This is about the “Iceland – Katla geopark virtual tour revisited” portfolio item.
Since 2019 when I visited Katla geopark in south Iceland I wanted to revisit the material that I shot and try to showcase it a bit better. The original virtual tour that I developed in Pano2VR version 6 and while the end product was quite satisfactory I find the lack of support for VR graphical elements to be limiting in this case. I haven’t played around with the Pano2VR 7 which does have a dedicated skin for the VR mode, however the period when I decided to revisit the tour I wasn’t convinced to take this route. So I gave more thought and time to the 3dVista route.
The major drawback of 3dVista is the lack of features that relate to GPS info and maps where Pano2VR excels in this area. To accomplish the mapping of the panoramas I had to either plot them onto an image map, or a standalone web map. In the first case a map in the form of png, jpg image would be the ‘Floor plan’ and the panoramas would be placed as hotspots on it in 3dVista. A similar approach to the Platys river virtual tour. The second case which was the one that seemed better was the web map because the area that I covered in south Iceland was big and the panoramas were a lot to map them in a single image. A web map with zoom in and zoom out capabilities and the ability to more easily control and place the spatial information somehow was the better choice.
Virtual tour map
The approach was a bit complicated for the task, however I wanted to try to implement something that I had not done again. This was to use a Postgresql / Postgis spatial database to store the data needed for the map and feed it to a web map by using leaflet as GeoJson.
For this reason the spatial related tables were created in a Postgresql 12 with the PostGIS extension that was hosted in a Centos 7 VM. These tables were created and managed with a combination of pgAdmin and QGIS software. For the creation using a map reference as a basemap only the QGIS is suitable, so the majority of the time and most of the edits were done in that software. The tables were quite simple with just a handhul of fields.
For the panoramas, other than the geometry field, an auto generated id was used, the name and the panorama type. Panorama type serve as a way to help with the panorama filtering in the web map. Name other than identifying the panoramas to the user that seek a specific location are also a part of the deep links used in the virtual tour. 3DVista uses this type of deep linking the panoramas by adding the url parameter media after the path of the virtual tour. So the full path of a panorama can be like this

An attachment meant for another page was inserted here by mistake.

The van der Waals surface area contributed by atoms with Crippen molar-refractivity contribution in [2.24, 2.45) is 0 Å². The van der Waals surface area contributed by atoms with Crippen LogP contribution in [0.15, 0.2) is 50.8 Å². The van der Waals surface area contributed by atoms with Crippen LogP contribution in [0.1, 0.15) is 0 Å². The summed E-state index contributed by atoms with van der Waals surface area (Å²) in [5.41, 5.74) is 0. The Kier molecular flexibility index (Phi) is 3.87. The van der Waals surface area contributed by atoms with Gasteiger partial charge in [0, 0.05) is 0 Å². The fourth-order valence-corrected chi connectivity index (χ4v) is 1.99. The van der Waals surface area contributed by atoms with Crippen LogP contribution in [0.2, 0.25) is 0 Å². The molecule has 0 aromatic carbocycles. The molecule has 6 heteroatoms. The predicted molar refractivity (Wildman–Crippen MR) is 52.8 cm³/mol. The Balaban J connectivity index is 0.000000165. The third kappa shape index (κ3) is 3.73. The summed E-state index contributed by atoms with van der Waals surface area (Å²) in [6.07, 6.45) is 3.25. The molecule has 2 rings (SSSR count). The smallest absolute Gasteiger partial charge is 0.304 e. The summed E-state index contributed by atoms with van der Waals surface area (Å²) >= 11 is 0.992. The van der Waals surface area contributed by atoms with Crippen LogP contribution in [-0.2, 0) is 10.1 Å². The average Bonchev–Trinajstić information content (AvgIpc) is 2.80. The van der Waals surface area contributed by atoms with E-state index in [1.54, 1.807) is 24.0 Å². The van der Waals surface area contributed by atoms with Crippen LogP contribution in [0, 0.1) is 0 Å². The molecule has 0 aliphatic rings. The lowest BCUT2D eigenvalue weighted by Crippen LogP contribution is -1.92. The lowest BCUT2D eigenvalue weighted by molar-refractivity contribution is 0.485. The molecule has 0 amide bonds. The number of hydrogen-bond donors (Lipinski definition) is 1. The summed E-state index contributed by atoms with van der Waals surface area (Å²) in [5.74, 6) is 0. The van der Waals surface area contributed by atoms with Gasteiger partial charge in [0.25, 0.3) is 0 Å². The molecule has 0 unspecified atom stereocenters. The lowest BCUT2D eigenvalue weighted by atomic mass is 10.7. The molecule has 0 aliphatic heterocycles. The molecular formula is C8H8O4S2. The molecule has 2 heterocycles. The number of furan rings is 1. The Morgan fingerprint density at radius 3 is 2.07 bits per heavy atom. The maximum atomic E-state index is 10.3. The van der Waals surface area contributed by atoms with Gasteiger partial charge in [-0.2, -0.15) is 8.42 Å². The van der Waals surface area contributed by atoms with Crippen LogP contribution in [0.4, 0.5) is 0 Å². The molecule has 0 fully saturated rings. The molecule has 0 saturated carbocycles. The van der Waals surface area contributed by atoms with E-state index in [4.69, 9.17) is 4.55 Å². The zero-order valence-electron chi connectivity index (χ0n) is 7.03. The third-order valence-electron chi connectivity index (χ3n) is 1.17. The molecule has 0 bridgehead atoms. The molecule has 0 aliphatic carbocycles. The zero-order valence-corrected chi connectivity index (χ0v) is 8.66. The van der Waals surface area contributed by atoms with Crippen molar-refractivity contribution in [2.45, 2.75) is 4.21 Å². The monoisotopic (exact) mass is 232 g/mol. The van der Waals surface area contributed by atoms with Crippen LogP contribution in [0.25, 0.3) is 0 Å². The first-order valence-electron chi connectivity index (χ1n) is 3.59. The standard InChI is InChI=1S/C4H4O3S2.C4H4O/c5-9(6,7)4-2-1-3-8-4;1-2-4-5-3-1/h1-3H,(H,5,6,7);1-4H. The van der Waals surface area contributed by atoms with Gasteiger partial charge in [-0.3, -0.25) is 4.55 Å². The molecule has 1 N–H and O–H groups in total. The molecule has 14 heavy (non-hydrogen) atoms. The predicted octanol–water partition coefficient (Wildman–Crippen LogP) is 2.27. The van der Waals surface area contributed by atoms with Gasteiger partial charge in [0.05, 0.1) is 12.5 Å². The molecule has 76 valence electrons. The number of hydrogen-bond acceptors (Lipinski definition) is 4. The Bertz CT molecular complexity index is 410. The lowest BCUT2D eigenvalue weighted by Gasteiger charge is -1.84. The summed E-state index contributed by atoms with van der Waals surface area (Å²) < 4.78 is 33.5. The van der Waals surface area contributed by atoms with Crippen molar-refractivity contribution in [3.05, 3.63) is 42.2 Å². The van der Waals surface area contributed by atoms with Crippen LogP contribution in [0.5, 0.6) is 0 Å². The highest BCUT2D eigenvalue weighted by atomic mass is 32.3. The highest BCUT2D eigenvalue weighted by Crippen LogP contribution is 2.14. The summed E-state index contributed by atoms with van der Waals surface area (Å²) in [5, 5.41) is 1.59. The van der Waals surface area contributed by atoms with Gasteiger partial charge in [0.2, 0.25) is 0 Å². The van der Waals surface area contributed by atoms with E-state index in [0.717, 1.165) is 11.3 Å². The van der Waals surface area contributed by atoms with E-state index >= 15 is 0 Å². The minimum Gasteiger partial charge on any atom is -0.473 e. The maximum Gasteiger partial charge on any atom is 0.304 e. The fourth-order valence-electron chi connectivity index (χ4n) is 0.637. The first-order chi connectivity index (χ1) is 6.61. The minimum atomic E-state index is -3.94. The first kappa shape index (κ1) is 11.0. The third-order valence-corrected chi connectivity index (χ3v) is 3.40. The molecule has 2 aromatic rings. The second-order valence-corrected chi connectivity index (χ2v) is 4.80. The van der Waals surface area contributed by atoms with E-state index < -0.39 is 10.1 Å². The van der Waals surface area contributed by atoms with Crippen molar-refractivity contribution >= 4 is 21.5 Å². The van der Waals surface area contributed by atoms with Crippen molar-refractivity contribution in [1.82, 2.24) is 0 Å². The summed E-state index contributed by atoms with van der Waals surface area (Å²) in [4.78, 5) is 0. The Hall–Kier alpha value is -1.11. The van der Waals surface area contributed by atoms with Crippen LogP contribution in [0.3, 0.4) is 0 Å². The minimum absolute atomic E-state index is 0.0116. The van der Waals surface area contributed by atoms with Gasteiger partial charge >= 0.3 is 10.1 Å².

As an alternative an integer can be used instead of the name that represents which panorama to link. By using 1 the first will be linked, 2 the second etc. This order is predefined when the project is being published and can not be changed programmatically. However, if in the future publishes this order changes then the path that includes one number will possibly not return the same panorama. So, it is preferable to use the panorama name instead.
At the monent another table store the Katla geopark area. There is another table that will store the Geosites points howevwer it is not full updated yet. There is the possibility to add more tables in the future, like affiliated businesses etc.
The map as a standalone application
The map can also be opened as a standalone web map from the link that you can find below. If the map is opened from the virtual tour as an embedded ifrane then when clicking on a panorama point it will open the respective scene in the virtual tour. If the map is opened as a standalone map then by clicking the panorama point will open the virtual tour in a new tab and the tour will open the respective scene.